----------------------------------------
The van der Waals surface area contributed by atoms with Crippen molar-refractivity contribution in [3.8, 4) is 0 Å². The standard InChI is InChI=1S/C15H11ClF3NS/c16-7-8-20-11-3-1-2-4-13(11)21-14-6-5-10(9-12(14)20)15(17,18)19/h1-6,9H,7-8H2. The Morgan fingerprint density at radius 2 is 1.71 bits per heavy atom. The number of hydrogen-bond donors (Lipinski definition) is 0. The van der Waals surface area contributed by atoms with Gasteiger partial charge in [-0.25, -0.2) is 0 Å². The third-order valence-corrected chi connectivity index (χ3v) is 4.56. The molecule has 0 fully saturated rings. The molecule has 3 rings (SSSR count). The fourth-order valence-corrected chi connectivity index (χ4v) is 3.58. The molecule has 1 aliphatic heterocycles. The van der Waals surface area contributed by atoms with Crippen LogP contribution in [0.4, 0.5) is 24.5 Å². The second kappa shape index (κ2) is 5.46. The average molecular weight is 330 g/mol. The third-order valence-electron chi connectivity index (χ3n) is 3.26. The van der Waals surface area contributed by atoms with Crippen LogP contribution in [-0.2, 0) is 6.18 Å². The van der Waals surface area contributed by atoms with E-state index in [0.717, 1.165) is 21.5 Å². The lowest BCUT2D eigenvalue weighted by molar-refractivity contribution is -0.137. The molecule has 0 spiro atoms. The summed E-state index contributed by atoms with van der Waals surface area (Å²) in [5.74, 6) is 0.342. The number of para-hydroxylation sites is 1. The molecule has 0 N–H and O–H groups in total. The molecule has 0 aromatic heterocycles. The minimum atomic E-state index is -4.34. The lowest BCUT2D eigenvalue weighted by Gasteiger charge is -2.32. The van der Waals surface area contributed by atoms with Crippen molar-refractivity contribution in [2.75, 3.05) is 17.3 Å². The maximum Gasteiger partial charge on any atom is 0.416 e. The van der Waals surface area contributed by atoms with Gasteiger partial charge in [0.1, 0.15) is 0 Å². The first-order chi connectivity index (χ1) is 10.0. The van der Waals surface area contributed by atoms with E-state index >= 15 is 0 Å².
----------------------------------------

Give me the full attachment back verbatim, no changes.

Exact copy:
The van der Waals surface area contributed by atoms with Crippen molar-refractivity contribution in [3.8, 4) is 0 Å². The standard InChI is InChI=1S/C15H11ClF3NS/c16-7-8-20-11-3-1-2-4-13(11)21-14-6-5-10(9-12(14)20)15(17,18)19/h1-6,9H,7-8H2. The Morgan fingerprint density at radius 2 is 1.71 bits per heavy atom. The number of hydrogen-bond donors (Lipinski definition) is 0. The van der Waals surface area contributed by atoms with Gasteiger partial charge in [-0.25, -0.2) is 0 Å². The third-order valence-corrected chi connectivity index (χ3v) is 4.56. The molecule has 0 fully saturated rings. The molecule has 3 rings (SSSR count). The fourth-order valence-corrected chi connectivity index (χ4v) is 3.58. The molecule has 1 aliphatic heterocycles. The van der Waals surface area contributed by atoms with Crippen LogP contribution in [0.4, 0.5) is 24.5 Å². The second kappa shape index (κ2) is 5.46. The average molecular weight is 330 g/mol. The third-order valence-electron chi connectivity index (χ3n) is 3.26. The van der Waals surface area contributed by atoms with Crippen LogP contribution in [-0.2, 0) is 6.18 Å². The van der Waals surface area contributed by atoms with E-state index in [0.717, 1.165) is 21.5 Å². The lowest BCUT2D eigenvalue weighted by molar-refractivity contribution is -0.137. The molecule has 0 spiro atoms. The summed E-state index contributed by atoms with van der Waals surface area (Å²) in [5.74, 6) is 0.342. The number of para-hydroxylation sites is 1. The molecule has 0 N–H and O–H groups in total. The molecule has 0 aromatic heterocycles. The minimum atomic E-state index is -4.34. The lowest BCUT2D eigenvalue weighted by Gasteiger charge is -2.32. The van der Waals surface area contributed by atoms with Crippen molar-refractivity contribution in [2.75, 3.05) is 17.3 Å². The maximum Gasteiger partial charge on any atom is 0.416 e. The van der Waals surface area contributed by atoms with Gasteiger partial charge in [0.1, 0.15) is 0 Å². The first-order chi connectivity index (χ1) is 10.0. The van der Waals surface area contributed by atoms with E-state index >= 15 is 0 Å².